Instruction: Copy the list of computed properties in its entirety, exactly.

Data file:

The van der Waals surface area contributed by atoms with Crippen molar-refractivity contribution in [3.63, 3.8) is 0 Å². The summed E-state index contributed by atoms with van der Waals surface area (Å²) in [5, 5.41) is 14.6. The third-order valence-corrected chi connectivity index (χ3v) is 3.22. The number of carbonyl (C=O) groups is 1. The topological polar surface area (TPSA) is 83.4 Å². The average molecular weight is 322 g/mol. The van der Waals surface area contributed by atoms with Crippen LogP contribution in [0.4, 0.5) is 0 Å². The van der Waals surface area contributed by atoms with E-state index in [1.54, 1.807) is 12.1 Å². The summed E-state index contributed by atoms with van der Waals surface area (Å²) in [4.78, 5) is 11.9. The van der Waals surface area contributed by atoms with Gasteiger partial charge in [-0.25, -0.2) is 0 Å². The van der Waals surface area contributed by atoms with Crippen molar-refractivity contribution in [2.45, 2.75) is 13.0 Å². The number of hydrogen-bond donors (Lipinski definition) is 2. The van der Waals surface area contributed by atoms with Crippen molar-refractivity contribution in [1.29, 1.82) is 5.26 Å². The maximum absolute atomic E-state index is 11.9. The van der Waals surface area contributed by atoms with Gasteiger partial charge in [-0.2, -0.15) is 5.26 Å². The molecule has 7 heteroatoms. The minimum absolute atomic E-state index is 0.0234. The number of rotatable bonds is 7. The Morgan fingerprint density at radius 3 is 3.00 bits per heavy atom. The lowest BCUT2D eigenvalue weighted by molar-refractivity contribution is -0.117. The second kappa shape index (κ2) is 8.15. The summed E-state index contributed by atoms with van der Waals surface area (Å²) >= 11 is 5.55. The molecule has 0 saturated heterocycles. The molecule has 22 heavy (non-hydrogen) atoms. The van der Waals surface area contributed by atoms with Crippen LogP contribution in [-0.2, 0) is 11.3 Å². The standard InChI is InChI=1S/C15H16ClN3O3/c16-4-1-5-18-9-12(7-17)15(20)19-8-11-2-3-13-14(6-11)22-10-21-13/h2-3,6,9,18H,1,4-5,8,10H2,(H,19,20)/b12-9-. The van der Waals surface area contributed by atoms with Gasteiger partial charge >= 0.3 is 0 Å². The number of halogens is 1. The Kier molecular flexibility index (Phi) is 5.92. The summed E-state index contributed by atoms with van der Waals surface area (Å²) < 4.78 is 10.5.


The van der Waals surface area contributed by atoms with Crippen molar-refractivity contribution in [3.63, 3.8) is 0 Å². The summed E-state index contributed by atoms with van der Waals surface area (Å²) in [5, 5.41) is 14.6. The third-order valence-corrected chi connectivity index (χ3v) is 3.22. The number of carbonyl (C=O) groups is 1. The topological polar surface area (TPSA) is 83.4 Å². The average molecular weight is 322 g/mol. The van der Waals surface area contributed by atoms with Crippen LogP contribution in [0.4, 0.5) is 0 Å². The van der Waals surface area contributed by atoms with E-state index in [1.54, 1.807) is 12.1 Å². The summed E-state index contributed by atoms with van der Waals surface area (Å²) in [4.78, 5) is 11.9. The van der Waals surface area contributed by atoms with Gasteiger partial charge in [-0.25, -0.2) is 0 Å². The van der Waals surface area contributed by atoms with Crippen molar-refractivity contribution in [2.45, 2.75) is 13.0 Å². The number of hydrogen-bond donors (Lipinski definition) is 2. The van der Waals surface area contributed by atoms with Crippen molar-refractivity contribution in [1.29, 1.82) is 5.26 Å². The maximum absolute atomic E-state index is 11.9. The van der Waals surface area contributed by atoms with Gasteiger partial charge in [-0.2, -0.15) is 5.26 Å². The molecule has 7 heteroatoms. The minimum absolute atomic E-state index is 0.0234. The number of rotatable bonds is 7. The Morgan fingerprint density at radius 3 is 3.00 bits per heavy atom. The lowest BCUT2D eigenvalue weighted by molar-refractivity contribution is -0.117. The second kappa shape index (κ2) is 8.15. The summed E-state index contributed by atoms with van der Waals surface area (Å²) >= 11 is 5.55. The molecule has 0 saturated heterocycles. The molecule has 22 heavy (non-hydrogen) atoms. The van der Waals surface area contributed by atoms with Crippen LogP contribution in [-0.2, 0) is 11.3 Å². The standard InChI is InChI=1S/C15H16ClN3O3/c16-4-1-5-18-9-12(7-17)15(20)19-8-11-2-3-13-14(6-11)22-10-21-13/h2-3,6,9,18H,1,4-5,8,10H2,(H,19,20)/b12-9-. The van der Waals surface area contributed by atoms with Gasteiger partial charge >= 0.3 is 0 Å². The number of halogens is 1. The Kier molecular flexibility index (Phi) is 5.92. The summed E-state index contributed by atoms with van der Waals surface area (Å²) < 4.78 is 10.5.